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Climate Policy’s Uncertain Outcomes for Households: The Role of Complex Allocation Schemes in Cap and Trade

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  • Blonz, Joshua

    () (Resources for the Future)

  • Burtraw, Dallas

    () (Resources for the Future)

  • Walls, Margaret A.

    () (Resources for the Future)

Abstract

Uncertainty is a fundamental characteristic of climate change. This paper focuses on uncertainty in the implementation of climate policy, especially as it affects the level and distribution of the burden on households that results from the allocation of emissions allowances. We examine the Waxman–Markey bill (H.R. 2454), introduced in the U.S. House of Representatives in 2009, with bookend scenarios labeled optimistic and pessimistic. The scenarios illustrate varied outcomes associated with allocations to electricity local distribution companies, investments in energy efficiency, and technology development. We introduce a third scenario for comparison, which allocates a substantial portion of allowance value directly to households as lump-sum payments. We find the average net household burden in 2016 in the optimistic scenario to be $133 with a CO2 allowance price of $13.19. In the pessimistic scenario, the net household burden rises to $418, with an allowance price of $23.41. While the burden varies by income group, the relative impacts stay roughly the same in the optimistic and pessimistic cases, thus the uncertainty in average burdens does not carry over to uncertainty in the distribution of those burdens. Both scenarios impose the greatest burden as a percentage of income on middle-income households. Allocation of allowance value directly back to households as a lump-sum payment imposes an average net household burden of $206 with much less uncertainty in outcome; the distributional impacts are highly progressive.

Suggested Citation

  • Blonz, Joshua & Burtraw, Dallas & Walls, Margaret A., 2010. "Climate Policy’s Uncertain Outcomes for Households: The Role of Complex Allocation Schemes in Cap and Trade," Discussion Papers dp-10-12, Resources For the Future.
  • Handle: RePEc:rff:dpaper:dp-10-12
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    References listed on IDEAS

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    1. Poterba, James M, 1989. "Lifetime Incidence and the Distributional Burden of Excise Taxes," American Economic Review, American Economic Association, vol. 79(2), pages 325-330, May.
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    3. Palmer, Karen & Newell, Richard & Gillingham, Kenneth, 2004. "Retrospective Examination of Demand-side Energy-efficiency Policies," Discussion Papers dp-04-19, Resources For the Future.
    4. Kevin A. Hassett & Aparna Mathur & Gilbert E. Metcalf, 2009. "The Incidence of a U.S. Carbon Tax: A Lifetime and Regional Analysis," The Energy Journal, International Association for Energy Economics, vol. 0(Number 2), pages 155-178.
    5. Goulder, Lawrence H. & Parry, Ian W. H. & Williams III, Roberton C. & Burtraw, Dallas, 1999. "The cost-effectiveness of alternative instruments for environmental protection in a second-best setting," Journal of Public Economics, Elsevier, vol. 72(3), pages 329-360, June.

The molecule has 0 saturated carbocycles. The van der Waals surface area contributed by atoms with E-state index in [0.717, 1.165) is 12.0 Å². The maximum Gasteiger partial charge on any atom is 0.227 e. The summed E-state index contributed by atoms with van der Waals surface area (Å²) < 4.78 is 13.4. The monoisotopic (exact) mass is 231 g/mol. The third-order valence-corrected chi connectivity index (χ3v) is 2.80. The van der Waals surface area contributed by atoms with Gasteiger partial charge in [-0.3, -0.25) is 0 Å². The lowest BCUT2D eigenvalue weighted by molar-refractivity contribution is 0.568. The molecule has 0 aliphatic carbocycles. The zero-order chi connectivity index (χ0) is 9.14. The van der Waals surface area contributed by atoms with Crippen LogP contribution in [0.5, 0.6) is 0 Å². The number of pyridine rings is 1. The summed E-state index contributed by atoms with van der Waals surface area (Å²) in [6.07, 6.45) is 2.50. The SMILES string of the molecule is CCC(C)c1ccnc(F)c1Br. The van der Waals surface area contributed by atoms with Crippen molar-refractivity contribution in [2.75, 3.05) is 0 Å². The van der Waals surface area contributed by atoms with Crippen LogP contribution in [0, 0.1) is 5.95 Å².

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    7. Parry, Ian W. H., 2004. "Are emissions permits regressive?," Journal of Environmental Economics and Management, Elsevier, vol. 47(2), pages 364-387, March.
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    Cited by:

    1. Epanchin-Niell, Rebecca S. & Wilen, James E., 2010. "Optimal control of spatial-dynamic processes: The case of biological invasions," 2010 Annual Meeting, July 25-27, 2010, Denver, Colorado 61375, Agricultural and Applied Economics Association.
    2. Levinson Arik M, 2010. "Comment on "Climate Policy's Uncertain Outcomes for Households: The Role of Complex Allocation Schemes in Cap-and-Trade"," The B.E. Journal of Economic Analysis & Policy, De Gruyter, vol. 10(2), pages 1-4, November.
    3. William A. Pizer & Steven Sexton, 2017. "Distributional Impacts of Energy Taxes," NBER Working Papers 23318, National Bureau of Economic Research, Inc.
    4. van Ruijven, Bas J. & O’Neill, Brian C. & Chateau, Jean, 2015. "Methods for including income distribution in global CGE models for long-term climate change research," Energy Economics, Elsevier, vol. 51(C), pages 530-543.
    5. Joshua Blonz & Dallas Burtraw & Margaret Walls, 2012. "Social safety nets and US climate policy costs," Climate Policy, Taylor & Francis Journals, vol. 12(4), pages 474-490, July.

    More about this item

    Keywords

    cap and trade; allocation; distributional effects; cost burden; equity; regulation; local distribution companies;

    JEL classification:

    • H22 - Public Economics - - Taxation, Subsidies, and Revenue - - - Incidence
    • H23 - Public Economics - - Taxation, Subsidies, and Revenue - - - Externalities; Redistributive Effects; Environmental Taxes and Subsidies
    • Q52 - Agricultural and Natural Resource Economics; Environmental and Ecological Economics - - Environmental Economics - - - Pollution Control Adoption and Costs; Distributional Effects; Employment Effects
    • Q54 - Agricultural and Natural Resource Economics; Environmental and Ecological Economics - - Environmental Economics - - - Climate; Natural Disasters and their Management; Global Warming

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